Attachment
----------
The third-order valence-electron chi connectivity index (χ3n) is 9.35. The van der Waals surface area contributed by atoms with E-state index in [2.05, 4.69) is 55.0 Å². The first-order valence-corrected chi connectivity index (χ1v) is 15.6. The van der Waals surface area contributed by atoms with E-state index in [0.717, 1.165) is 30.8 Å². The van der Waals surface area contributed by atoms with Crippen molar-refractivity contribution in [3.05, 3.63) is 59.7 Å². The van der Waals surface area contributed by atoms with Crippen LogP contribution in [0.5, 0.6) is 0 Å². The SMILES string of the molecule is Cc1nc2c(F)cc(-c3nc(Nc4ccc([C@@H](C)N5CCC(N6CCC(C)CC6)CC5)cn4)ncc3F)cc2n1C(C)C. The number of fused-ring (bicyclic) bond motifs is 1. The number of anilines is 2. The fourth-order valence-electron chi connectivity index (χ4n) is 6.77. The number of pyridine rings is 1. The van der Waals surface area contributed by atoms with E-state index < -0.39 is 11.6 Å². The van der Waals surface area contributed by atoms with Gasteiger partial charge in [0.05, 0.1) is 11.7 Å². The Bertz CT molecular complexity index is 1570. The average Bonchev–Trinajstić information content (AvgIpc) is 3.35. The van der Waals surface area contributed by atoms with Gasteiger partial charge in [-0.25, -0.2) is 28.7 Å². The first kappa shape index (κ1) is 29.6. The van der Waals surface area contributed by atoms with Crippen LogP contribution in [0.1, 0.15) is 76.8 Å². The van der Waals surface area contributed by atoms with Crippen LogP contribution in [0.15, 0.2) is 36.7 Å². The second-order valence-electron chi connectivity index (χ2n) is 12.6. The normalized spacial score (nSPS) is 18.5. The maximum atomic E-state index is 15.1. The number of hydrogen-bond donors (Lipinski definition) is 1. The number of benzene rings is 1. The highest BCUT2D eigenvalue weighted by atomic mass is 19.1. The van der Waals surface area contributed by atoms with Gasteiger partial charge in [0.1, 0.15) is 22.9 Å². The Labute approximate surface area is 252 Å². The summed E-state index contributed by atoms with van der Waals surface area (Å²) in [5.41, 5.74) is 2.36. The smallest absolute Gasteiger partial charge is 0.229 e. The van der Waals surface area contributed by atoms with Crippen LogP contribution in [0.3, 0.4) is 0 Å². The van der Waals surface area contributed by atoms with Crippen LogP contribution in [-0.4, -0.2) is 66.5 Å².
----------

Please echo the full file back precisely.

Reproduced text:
The third-order valence-electron chi connectivity index (χ3n) is 9.35. The van der Waals surface area contributed by atoms with E-state index in [2.05, 4.69) is 55.0 Å². The first-order valence-corrected chi connectivity index (χ1v) is 15.6. The van der Waals surface area contributed by atoms with E-state index in [0.717, 1.165) is 30.8 Å². The van der Waals surface area contributed by atoms with Crippen molar-refractivity contribution in [3.05, 3.63) is 59.7 Å². The van der Waals surface area contributed by atoms with Crippen LogP contribution in [0.5, 0.6) is 0 Å². The SMILES string of the molecule is Cc1nc2c(F)cc(-c3nc(Nc4ccc([C@@H](C)N5CCC(N6CCC(C)CC6)CC5)cn4)ncc3F)cc2n1C(C)C. The number of fused-ring (bicyclic) bond motifs is 1. The number of anilines is 2. The fourth-order valence-electron chi connectivity index (χ4n) is 6.77. The number of pyridine rings is 1. The van der Waals surface area contributed by atoms with E-state index < -0.39 is 11.6 Å². The van der Waals surface area contributed by atoms with Gasteiger partial charge in [0.05, 0.1) is 11.7 Å². The Bertz CT molecular complexity index is 1570. The average Bonchev–Trinajstić information content (AvgIpc) is 3.35. The van der Waals surface area contributed by atoms with Gasteiger partial charge in [-0.25, -0.2) is 28.7 Å². The first kappa shape index (κ1) is 29.6. The van der Waals surface area contributed by atoms with Crippen LogP contribution in [0.1, 0.15) is 76.8 Å². The van der Waals surface area contributed by atoms with Crippen LogP contribution in [0.15, 0.2) is 36.7 Å². The second-order valence-electron chi connectivity index (χ2n) is 12.6. The normalized spacial score (nSPS) is 18.5. The maximum atomic E-state index is 15.1. The number of hydrogen-bond donors (Lipinski definition) is 1. The number of benzene rings is 1. The highest BCUT2D eigenvalue weighted by atomic mass is 19.1. The van der Waals surface area contributed by atoms with Gasteiger partial charge in [0.1, 0.15) is 22.9 Å². The Labute approximate surface area is 252 Å². The summed E-state index contributed by atoms with van der Waals surface area (Å²) in [5.41, 5.74) is 2.36. The smallest absolute Gasteiger partial charge is 0.229 e. The van der Waals surface area contributed by atoms with Crippen LogP contribution in [0.3, 0.4) is 0 Å². The van der Waals surface area contributed by atoms with Crippen LogP contribution in [-0.4, -0.2) is 66.5 Å².